– A Coach’s Perspective
Have you ever watch someone rediscover inspiration?
Recently, I asked one of our EF Coaches to share the gifts she receives (unwraps, if you like metaphors), while working with families through EF Skills Coaching.
Quick background on EF Skills Coaching for Families: Coaches meet with the student 1-2 times per week and parents 2-4 times per month. Their conversations and activities remove obstacles and create support with mindset, skills, and habits the family feels will help most. The coach guides the family based on psychology, brain research, and the study of EF skills.
I noticed an immediate change her facial expression and body language as the coach processed her answer; her eyes widened and her body relaxed. I imagined her internal replay of countless conversations she’d been shared, witnessed, and heard 2nd hand from her diligent, respected clients.
A few quiet moments later, the coach’s eyes narrowed, her body sat taller again, and a sparkle appeared as she answered.
I present to you The Five Gifts of Executive Function Coaching – a Coach’s Perspective
1. Suffering Decreasing – Families come to coaching with an immediate need. By the time they sit in front of us, they have often tried other methods of improving their circumstances without success.
By the end of the first session, both student and parents appear more animated, hopeful, and open to trying new tools and strategies to end the cycle of suffering they are experiencing. This starts with the student and flows out to the parents in a beautiful wave of regulating calm
2. Communication Skills Increasing – Wanting to help someone but not knowing how – what a helpless feeling this can be. Woven into the suffering I describe above, parents’ helplessness is captured in the statement, “Everything I say makes it worse.”
Through coaching, parents and students learn how to share and meet the needs that have most likely been expressing themselves in unproductive behavior patterns. “We worked through it” and a lens of resilience replace the lens of helplessness that existed before. In fact, this may be the biggest underlying driver for parents seeking coaching – to experience the feeling that they’re doing a good job in their most valuable role.
3. Family Dynamics Shifting – Families come to coaching with patterns they haven’t been able to change on their own; part of the suffering can be the feeling like they are banging their heads against a wall. When they begin to see a path to change, student and parents feel the inspiration to continue working toward change.
It’s an incredible gift to watch the evolution that starts with the student and ripples out to the parents, even extended family and caregivers when they are involved in EF Skills Education. I describe my family (Cara’s interjection) as putting crazy bouncing balls like the one in Men in Black into a teeny, tiny shoe box. Watch the YouTube link for a laugh.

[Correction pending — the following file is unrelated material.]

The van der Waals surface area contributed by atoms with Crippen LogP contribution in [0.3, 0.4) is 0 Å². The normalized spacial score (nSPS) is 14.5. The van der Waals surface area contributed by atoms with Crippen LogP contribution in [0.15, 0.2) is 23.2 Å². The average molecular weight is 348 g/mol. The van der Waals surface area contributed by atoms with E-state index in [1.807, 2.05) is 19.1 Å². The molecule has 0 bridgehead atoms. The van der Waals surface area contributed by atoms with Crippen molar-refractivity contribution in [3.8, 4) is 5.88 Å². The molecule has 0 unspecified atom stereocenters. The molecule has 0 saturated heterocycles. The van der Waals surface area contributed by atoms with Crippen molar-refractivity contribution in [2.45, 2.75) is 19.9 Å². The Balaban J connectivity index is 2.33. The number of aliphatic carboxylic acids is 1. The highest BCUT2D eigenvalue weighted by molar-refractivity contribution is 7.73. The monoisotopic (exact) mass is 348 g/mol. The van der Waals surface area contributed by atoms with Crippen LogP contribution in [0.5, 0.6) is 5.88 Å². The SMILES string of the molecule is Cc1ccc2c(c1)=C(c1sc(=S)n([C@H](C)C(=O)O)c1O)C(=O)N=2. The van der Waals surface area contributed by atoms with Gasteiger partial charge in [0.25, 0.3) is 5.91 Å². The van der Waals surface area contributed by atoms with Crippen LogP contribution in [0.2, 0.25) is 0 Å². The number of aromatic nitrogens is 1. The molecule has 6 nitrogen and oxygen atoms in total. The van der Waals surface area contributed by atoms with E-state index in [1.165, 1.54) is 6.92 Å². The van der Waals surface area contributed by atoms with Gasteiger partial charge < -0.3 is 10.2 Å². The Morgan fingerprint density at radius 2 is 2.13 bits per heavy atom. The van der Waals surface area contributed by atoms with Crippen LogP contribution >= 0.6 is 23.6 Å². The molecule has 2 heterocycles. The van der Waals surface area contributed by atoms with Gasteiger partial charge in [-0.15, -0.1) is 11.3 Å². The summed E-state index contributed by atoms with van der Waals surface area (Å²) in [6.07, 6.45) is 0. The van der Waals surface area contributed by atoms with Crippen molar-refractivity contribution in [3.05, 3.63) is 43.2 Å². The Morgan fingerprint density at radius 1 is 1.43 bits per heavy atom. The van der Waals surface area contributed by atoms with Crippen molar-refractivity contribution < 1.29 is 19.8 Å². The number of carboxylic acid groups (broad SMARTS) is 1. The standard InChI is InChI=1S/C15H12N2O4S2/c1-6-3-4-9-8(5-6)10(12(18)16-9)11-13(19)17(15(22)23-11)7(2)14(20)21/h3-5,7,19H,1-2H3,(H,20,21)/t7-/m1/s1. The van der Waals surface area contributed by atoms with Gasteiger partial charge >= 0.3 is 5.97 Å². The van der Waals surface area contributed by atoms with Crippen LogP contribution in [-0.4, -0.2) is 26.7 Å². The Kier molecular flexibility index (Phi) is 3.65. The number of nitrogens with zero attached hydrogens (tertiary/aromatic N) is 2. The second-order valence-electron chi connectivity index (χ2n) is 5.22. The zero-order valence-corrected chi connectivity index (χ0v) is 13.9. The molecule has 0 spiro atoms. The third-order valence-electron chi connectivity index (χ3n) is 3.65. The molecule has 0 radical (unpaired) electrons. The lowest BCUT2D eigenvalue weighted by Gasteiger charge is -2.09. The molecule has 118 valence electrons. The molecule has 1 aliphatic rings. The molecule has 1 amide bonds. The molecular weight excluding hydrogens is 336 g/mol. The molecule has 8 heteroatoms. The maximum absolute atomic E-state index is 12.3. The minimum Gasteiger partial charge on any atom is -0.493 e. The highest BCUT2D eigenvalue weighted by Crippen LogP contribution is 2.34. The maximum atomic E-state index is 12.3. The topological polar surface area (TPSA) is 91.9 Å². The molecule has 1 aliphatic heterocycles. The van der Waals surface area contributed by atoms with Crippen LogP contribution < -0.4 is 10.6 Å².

4. Quality of Life Improving – This gift is closely related to the first 3; humans are made for connection and belonging. Even the most prickly of teens and stubborn of little ones craves love from their parents, believe it or not. Coaching helps release families from the dysfunctional patterns they are clinging to and see the bigger picture of how to practice what they want to change.
This is how we would describe the lived experience of growth mindset at Yellow Parachute. When families change from being stuck to their feelings of frustration in the moment and realize they can choose differently, then practice choosing, this is the evolution of their quality of life.
5. Relationships Elevating – You are not your actions. Read that again. How cool is that? For people with executive function deficits, the GIANT mismatch between the inside (what we want to do) and outside (what happens) is damaging to relationships. For this reason, humans with ADHD and executive function deficits often feel isolated and have an incredibly negative self image.
As families work through coaching to reduce suffering, increase communication, shift the way they experience ups and downs, and improve their overall quality of life, they elevate relationships to one another and ultimately, to themselves. This is essential for the long-lasting change we desire to help coaching clients achieve.
I hope this hits exactly where you need it, as you read over this list. It was certainly inspiring for me to relate our coach’s share about the ripple effect of evolution that starts with a family’s decision to enter into EF Skills Coaching together.
And about watching someone rediscover inspiration? Inspiration is compass for purpose. Look for it, and follow it.
Yours in the journey,